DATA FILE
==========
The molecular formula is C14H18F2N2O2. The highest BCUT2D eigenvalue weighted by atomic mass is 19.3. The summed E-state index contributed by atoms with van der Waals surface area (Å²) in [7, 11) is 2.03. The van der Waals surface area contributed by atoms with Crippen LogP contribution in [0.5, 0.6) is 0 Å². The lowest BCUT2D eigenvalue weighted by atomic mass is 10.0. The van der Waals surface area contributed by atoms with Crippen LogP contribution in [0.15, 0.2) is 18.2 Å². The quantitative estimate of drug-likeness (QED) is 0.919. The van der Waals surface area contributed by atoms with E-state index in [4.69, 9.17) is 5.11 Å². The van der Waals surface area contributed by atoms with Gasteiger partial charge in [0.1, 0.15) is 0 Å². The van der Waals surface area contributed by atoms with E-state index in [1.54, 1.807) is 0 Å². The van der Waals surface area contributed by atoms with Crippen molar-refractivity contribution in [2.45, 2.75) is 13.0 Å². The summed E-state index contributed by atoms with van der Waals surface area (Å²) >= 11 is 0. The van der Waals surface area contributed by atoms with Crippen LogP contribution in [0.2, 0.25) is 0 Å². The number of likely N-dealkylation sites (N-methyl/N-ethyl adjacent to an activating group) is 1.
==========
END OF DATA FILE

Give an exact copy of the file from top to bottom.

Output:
The molecular formula is C14H18F2N2O2. The highest BCUT2D eigenvalue weighted by atomic mass is 19.3. The summed E-state index contributed by atoms with van der Waals surface area (Å²) in [7, 11) is 2.03. The van der Waals surface area contributed by atoms with Crippen LogP contribution in [0.5, 0.6) is 0 Å². The lowest BCUT2D eigenvalue weighted by atomic mass is 10.0. The van der Waals surface area contributed by atoms with Crippen LogP contribution in [0.15, 0.2) is 18.2 Å². The quantitative estimate of drug-likeness (QED) is 0.919. The van der Waals surface area contributed by atoms with E-state index in [4.69, 9.17) is 5.11 Å². The van der Waals surface area contributed by atoms with Gasteiger partial charge in [0.1, 0.15) is 0 Å². The van der Waals surface area contributed by atoms with E-state index in [1.54, 1.807) is 0 Å². The van der Waals surface area contributed by atoms with Crippen molar-refractivity contribution in [2.45, 2.75) is 13.0 Å². The summed E-state index contributed by atoms with van der Waals surface area (Å²) >= 11 is 0. The van der Waals surface area contributed by atoms with Crippen LogP contribution in [0.2, 0.25) is 0 Å². The number of likely N-dealkylation sites (N-methyl/N-ethyl adjacent to an activating group) is 1.